This is a guest post by Tim Harwood of Treatmentsaver.com.
Our eye health as well as our general health is largely governed by what we eat and drink. In the same way that our body is made up of blood vessels, nerves and many different cells, the same is true of our eyes and they too are affected by our lifestyle.
Some of the most common eye diseases such as macular degeneration and cataracts are caused to a large extent by the amount of free radicals in our bodies. Free radicals are detrimental to the health of the eyes as they can lead to cellular damage. The best way to reduce the amount of free radicals in our body and also our eyes is by the intake of anti-oxidants. Anti-oxidants are known to neutralise free radicals meaning they are no longer dangerous to the cells in our body.
Although cataracts can be easily treated by a simple surgical procedure, unfortunately things are not quite so simple for macular degeneration. The macular is probably the most important component of our eye as it is responsible for our very central vision. The macular is part of the retina at the back of eyes and is critical for important day to day tasks such as reading and checking sms messages. People with end stage macular degeneration are unable to read, write and find day to day tasks extremely difficult. Macular degeneration is caused by a slow degeneration of the macular cells and although age is the biggest cause, other environmental factors also play a role. In some instances macular degeneration can be treated by laser eye treatment but this is not often.
Where do free radicals come from?
Free radicals are produced as a result of natural cellular activity in the eye and they are sometimes purposefully created to fight off bacteria and viruses that are found in the eyes. In addition to this there are certain environmental factors which can also increase the amount of free radicals in our body such as such as smoking, drinking excessive alcohol and eating food with pesticides on them.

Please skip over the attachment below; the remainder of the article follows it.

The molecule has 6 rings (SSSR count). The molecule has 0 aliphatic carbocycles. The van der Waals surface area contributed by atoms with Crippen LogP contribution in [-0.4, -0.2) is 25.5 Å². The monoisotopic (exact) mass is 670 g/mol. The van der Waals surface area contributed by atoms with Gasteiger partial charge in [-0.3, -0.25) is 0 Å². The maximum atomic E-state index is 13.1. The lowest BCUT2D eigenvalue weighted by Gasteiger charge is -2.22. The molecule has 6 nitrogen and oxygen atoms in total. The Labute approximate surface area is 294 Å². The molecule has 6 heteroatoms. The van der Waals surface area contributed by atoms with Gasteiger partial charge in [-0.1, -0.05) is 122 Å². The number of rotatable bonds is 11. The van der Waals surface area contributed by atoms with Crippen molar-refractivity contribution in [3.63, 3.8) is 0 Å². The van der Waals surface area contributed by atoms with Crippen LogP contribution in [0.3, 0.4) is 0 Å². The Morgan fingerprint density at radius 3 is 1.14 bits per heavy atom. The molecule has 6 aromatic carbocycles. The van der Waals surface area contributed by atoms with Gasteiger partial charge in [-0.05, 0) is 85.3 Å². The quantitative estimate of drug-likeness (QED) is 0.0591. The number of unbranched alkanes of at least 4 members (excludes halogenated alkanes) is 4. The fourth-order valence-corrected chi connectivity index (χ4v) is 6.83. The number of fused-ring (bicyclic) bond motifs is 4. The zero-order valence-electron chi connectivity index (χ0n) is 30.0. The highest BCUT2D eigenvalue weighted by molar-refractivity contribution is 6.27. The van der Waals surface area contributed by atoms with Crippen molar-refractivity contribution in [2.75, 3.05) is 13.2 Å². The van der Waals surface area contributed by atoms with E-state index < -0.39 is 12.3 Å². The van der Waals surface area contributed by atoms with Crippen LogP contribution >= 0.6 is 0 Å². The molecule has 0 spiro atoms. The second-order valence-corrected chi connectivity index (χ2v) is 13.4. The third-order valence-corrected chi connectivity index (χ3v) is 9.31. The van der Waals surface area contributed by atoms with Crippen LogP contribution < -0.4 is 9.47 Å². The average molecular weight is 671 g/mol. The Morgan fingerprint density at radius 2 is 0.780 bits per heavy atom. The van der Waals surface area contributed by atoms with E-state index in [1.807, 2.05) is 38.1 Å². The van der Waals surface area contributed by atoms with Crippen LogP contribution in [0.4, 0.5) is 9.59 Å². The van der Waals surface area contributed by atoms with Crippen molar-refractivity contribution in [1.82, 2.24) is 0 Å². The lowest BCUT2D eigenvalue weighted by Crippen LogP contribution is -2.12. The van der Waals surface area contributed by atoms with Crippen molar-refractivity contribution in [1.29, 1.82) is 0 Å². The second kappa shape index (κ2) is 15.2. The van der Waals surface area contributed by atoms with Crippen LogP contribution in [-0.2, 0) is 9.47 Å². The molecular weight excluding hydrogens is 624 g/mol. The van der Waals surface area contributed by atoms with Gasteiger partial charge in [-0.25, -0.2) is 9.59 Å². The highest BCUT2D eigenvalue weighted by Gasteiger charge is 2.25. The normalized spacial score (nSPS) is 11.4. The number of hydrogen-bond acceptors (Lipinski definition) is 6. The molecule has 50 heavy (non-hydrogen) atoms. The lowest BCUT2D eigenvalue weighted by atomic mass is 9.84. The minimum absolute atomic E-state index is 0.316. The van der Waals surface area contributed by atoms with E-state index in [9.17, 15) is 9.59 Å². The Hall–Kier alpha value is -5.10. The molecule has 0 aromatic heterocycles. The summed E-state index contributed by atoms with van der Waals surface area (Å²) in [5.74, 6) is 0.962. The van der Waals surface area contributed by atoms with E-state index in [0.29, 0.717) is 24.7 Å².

How can we reduce the amount of free radical in our eyes?
By avoiding known causes of free radicals such as smoking and heavy drinking, the amount of free radicals in our eyes can be significantly reduced. Eating organic foods with no pesticides is also recommended as is avoiding polluted and smoky environments.
In terms of our diet there are definitely certain foods that are known to help. Within our macular there are 2 naturally occurring anti-oxidants whose primary function is to neutralise any free radicals that they encounter. These anti-oxidants are called Lutein and Zeaxanthin and they are also found in a number of fruits and vegetables that we can incorporate into our diet. They are found in the highest concentrations in any green leafy vegetables such as Kale, spinach and green cabbage. Other vegetables such as broccoli and Zucchini also contain them, although the quantities are not as high. Although they are not found as much in fruits both oranges and lemons do contain small quantities of them. By increasing the amount of these foods in your diet you will raise your anti-oxidant levels in your macular and help slow down the effects of macular degeneration. It is important to realise however that this is in no way a cure for macular degeneration nor is it guaranteed to work but more and more Optometrists are now recommending that people with macular degeneration follow this advice. An increasing number of studies performed by Ophthalmologists have shown that increasing the amount of lutein and Zeaxanthin in our diets can in some cases slow down the progression of this potentially devastating eye disease.
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